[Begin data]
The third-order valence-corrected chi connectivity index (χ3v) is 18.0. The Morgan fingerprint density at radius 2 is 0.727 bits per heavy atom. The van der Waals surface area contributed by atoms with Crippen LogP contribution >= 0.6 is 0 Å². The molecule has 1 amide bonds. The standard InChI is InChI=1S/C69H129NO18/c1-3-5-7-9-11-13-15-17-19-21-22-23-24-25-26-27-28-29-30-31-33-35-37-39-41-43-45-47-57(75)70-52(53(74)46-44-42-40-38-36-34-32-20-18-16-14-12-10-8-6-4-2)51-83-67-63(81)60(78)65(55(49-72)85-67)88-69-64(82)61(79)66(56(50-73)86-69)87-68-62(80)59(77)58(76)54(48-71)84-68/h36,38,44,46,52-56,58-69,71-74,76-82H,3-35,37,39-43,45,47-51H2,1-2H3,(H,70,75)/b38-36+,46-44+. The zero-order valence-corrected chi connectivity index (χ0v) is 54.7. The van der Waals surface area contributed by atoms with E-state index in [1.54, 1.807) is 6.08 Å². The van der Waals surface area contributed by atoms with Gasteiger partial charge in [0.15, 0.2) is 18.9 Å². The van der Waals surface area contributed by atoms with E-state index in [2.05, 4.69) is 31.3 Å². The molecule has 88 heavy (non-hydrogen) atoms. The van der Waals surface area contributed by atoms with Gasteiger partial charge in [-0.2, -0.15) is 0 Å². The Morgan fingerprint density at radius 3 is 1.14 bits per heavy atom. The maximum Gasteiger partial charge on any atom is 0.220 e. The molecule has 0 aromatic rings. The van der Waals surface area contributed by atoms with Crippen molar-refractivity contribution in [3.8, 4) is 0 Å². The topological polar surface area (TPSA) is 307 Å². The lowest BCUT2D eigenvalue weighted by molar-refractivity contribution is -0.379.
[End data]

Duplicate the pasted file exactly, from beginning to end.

The third-order valence-corrected chi connectivity index (χ3v) is 18.0. The Morgan fingerprint density at radius 2 is 0.727 bits per heavy atom. The van der Waals surface area contributed by atoms with Crippen LogP contribution >= 0.6 is 0 Å². The molecule has 1 amide bonds. The standard InChI is InChI=1S/C69H129NO18/c1-3-5-7-9-11-13-15-17-19-21-22-23-24-25-26-27-28-29-30-31-33-35-37-39-41-43-45-47-57(75)70-52(53(74)46-44-42-40-38-36-34-32-20-18-16-14-12-10-8-6-4-2)51-83-67-63(81)60(78)65(55(49-72)85-67)88-69-64(82)61(79)66(56(50-73)86-69)87-68-62(80)59(77)58(76)54(48-71)84-68/h36,38,44,46,52-56,58-69,71-74,76-82H,3-35,37,39-43,45,47-51H2,1-2H3,(H,70,75)/b38-36+,46-44+. The zero-order valence-corrected chi connectivity index (χ0v) is 54.7. The van der Waals surface area contributed by atoms with E-state index in [1.54, 1.807) is 6.08 Å². The van der Waals surface area contributed by atoms with Gasteiger partial charge in [0.15, 0.2) is 18.9 Å². The van der Waals surface area contributed by atoms with E-state index in [2.05, 4.69) is 31.3 Å². The molecule has 88 heavy (non-hydrogen) atoms. The van der Waals surface area contributed by atoms with Gasteiger partial charge in [-0.2, -0.15) is 0 Å². The Morgan fingerprint density at radius 3 is 1.14 bits per heavy atom. The maximum Gasteiger partial charge on any atom is 0.220 e. The molecule has 0 aromatic rings. The van der Waals surface area contributed by atoms with Crippen molar-refractivity contribution in [3.8, 4) is 0 Å². The topological polar surface area (TPSA) is 307 Å². The lowest BCUT2D eigenvalue weighted by molar-refractivity contribution is -0.379.